succeed, they need to win over the children.
In my opinion, states spending the money in this fashion
is nothing short of criminal. Why the tobacco companies ever agreed to this
extortion in the first place is beyond me. I find it ironic too, that the folks
who were complaining about all the alleged lying going on by the tobacco
industry, don't seem to have a problem with lying when it benefits them. The
next time someone says something to you about the "lying tobacco companies,"
remind them about the lying Attorney's Generals.
I suppose the other side of this issue of the states not
using the money for what it was intended for is you can pretty well count on
them coming back for more. Once they have discovered the easy money at the
trough, it will be next to impossible to wean them from the public/private
A conspiracy of thieves
One curious backlash of states rushing to spend their
tobacco settlement money that is beginning to emerge is a shortfall in the
monies being collected. Apparently states are slated to receive less money from
the tobacco settlement than initially expected due to an expected nationwide
decrease in cigarette shipments. Connecticut, for example, stands to see up to
10 percent less than the $166 million it expected to collect between now and
April, said Marc Ryan, the director of the governor's budget office. The
situation puts some state budget-crunchers in limbo as they plan to spend money
they do not yet have on everything from education and health care to new roads
sources, and marketing restrictions have meant an 8.6 percent reduction in
the number of cigarettes sold this year by the leading tobacco companies, the
U.S. Department of Agriculture's Economic Research Service has estimated.
[Nando Times, Nov. 25, 1999]
As predicted, state governments began looking elsewhere
to make up their shortfalls. Eyeing more that $1 billion a year in taxes not
being collected and paid by Internet retailers, state Attorneys Generals,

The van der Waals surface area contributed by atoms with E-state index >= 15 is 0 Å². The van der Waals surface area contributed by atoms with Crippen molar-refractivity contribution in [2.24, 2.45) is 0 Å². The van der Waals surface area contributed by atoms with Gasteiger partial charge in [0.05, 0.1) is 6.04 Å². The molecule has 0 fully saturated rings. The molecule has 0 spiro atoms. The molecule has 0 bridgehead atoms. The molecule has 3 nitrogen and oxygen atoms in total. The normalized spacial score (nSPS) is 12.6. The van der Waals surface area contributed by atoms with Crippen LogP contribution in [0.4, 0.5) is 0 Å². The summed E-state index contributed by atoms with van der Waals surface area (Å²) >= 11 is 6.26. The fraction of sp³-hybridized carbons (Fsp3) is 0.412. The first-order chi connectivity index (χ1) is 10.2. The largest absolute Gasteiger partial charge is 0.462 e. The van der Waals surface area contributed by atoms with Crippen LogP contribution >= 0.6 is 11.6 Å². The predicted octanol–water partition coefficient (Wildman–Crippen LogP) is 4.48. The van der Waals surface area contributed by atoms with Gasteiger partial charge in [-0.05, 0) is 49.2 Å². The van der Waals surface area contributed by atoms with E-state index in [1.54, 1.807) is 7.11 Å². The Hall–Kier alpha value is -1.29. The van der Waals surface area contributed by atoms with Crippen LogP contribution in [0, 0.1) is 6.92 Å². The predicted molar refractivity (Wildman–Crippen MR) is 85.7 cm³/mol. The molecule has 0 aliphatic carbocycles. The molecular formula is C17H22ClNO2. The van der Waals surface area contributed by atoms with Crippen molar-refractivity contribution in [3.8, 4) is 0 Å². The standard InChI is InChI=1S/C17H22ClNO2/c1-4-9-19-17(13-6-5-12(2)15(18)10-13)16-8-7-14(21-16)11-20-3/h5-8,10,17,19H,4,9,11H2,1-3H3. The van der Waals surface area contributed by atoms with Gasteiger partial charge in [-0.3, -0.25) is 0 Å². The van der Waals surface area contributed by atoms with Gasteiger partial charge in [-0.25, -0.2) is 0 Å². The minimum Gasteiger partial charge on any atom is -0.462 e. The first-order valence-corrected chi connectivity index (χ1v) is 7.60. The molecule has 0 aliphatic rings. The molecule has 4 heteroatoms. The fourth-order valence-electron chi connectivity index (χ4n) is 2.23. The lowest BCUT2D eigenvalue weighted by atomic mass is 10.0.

citing "a direct threat to public health," concocted a back-room deal with the
U. S. Bureau of Alcohol, Tobacco, Firearms and Explosives (BATF) and the
nation's major credit card companies to stop processing credit card
transactions with web sites selling cigarettes at deep discounts. Did the
States and credit card companies go after child pornographers and the HUGE
online pornography business? There's no taxes in online smut and therefore no
incentive for them.
I wonder what was the incentive for the credit card
companies to target online cigarette sales? Again... follow the
How about the major bankruptcy law expected to be signed into law
in 2005? Who stands to benefit most from this legislation? Could it be the
credit card companies? These same credit card companies that are eager to jack
up their interest rates to 29 percent or higher on those least able to pay. Can
you see the connection?
In exchange for credit card company cooperation
in curtailing discount cigarette sources, they get more favorable treatment
when it comes to erasing debts under Chapter 7 bankruptcy.
The current propaganda campaign being waged against the
tobacco industry amounts to extortion by the U.S. government,
lawyers, insurance companies, and many others
in the health related professions. They are simply coercing your money from you
through the spreading of fear and in some cases lying to you in exchange for
higher taxes, huge legal fees, higher insurance premiums, and higher medical